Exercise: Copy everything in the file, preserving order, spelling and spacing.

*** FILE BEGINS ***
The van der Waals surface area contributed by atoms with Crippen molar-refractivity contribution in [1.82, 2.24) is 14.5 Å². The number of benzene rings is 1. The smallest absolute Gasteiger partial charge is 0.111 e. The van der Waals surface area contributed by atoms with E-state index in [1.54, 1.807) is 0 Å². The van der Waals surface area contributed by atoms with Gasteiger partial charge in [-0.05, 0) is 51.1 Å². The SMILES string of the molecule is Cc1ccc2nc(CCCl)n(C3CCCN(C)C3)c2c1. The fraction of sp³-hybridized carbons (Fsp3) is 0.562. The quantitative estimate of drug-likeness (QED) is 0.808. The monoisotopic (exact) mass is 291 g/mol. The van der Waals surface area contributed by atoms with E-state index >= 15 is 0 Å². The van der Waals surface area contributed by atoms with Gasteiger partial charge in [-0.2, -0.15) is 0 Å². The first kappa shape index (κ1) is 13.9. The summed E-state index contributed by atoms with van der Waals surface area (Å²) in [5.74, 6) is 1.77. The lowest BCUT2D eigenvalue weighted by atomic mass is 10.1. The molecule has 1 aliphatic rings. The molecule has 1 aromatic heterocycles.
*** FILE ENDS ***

The van der Waals surface area contributed by atoms with Crippen molar-refractivity contribution in [1.82, 2.24) is 14.5 Å². The number of benzene rings is 1. The smallest absolute Gasteiger partial charge is 0.111 e. The van der Waals surface area contributed by atoms with E-state index in [1.54, 1.807) is 0 Å². The van der Waals surface area contributed by atoms with Gasteiger partial charge in [-0.05, 0) is 51.1 Å². The SMILES string of the molecule is Cc1ccc2nc(CCCl)n(C3CCCN(C)C3)c2c1. The fraction of sp³-hybridized carbons (Fsp3) is 0.562. The quantitative estimate of drug-likeness (QED) is 0.808. The monoisotopic (exact) mass is 291 g/mol. The van der Waals surface area contributed by atoms with E-state index >= 15 is 0 Å². The van der Waals surface area contributed by atoms with Gasteiger partial charge in [-0.2, -0.15) is 0 Å². The first kappa shape index (κ1) is 13.9. The summed E-state index contributed by atoms with van der Waals surface area (Å²) in [5.74, 6) is 1.77. The lowest BCUT2D eigenvalue weighted by atomic mass is 10.1. The molecule has 1 aliphatic rings. The molecule has 1 aromatic heterocycles.